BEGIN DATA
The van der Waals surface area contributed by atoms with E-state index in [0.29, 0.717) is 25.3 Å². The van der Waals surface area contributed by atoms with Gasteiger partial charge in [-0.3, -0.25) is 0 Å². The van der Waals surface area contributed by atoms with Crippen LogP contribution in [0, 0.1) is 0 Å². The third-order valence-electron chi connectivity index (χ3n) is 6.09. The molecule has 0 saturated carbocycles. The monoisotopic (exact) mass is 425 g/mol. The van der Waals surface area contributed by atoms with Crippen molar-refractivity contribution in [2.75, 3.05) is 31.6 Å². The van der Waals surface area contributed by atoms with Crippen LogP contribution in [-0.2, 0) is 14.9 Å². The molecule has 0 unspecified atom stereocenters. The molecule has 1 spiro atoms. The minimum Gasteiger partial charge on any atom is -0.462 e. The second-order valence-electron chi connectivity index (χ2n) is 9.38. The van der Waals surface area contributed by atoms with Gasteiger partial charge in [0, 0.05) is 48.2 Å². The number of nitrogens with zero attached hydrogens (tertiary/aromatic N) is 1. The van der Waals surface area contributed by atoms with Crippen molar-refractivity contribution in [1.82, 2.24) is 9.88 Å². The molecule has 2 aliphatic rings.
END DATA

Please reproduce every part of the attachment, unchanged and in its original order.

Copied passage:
The van der Waals surface area contributed by atoms with E-state index in [0.29, 0.717) is 25.3 Å². The van der Waals surface area contributed by atoms with Gasteiger partial charge in [-0.3, -0.25) is 0 Å². The van der Waals surface area contributed by atoms with Crippen LogP contribution in [0, 0.1) is 0 Å². The third-order valence-electron chi connectivity index (χ3n) is 6.09. The molecule has 0 saturated carbocycles. The monoisotopic (exact) mass is 425 g/mol. The van der Waals surface area contributed by atoms with Crippen molar-refractivity contribution in [2.75, 3.05) is 31.6 Å². The van der Waals surface area contributed by atoms with Crippen LogP contribution in [-0.2, 0) is 14.9 Å². The molecule has 0 unspecified atom stereocenters. The molecule has 1 spiro atoms. The minimum Gasteiger partial charge on any atom is -0.462 e. The second-order valence-electron chi connectivity index (χ2n) is 9.38. The van der Waals surface area contributed by atoms with Gasteiger partial charge in [0, 0.05) is 48.2 Å². The number of nitrogens with zero attached hydrogens (tertiary/aromatic N) is 1. The van der Waals surface area contributed by atoms with Crippen molar-refractivity contribution in [1.82, 2.24) is 9.88 Å². The molecule has 2 aliphatic rings.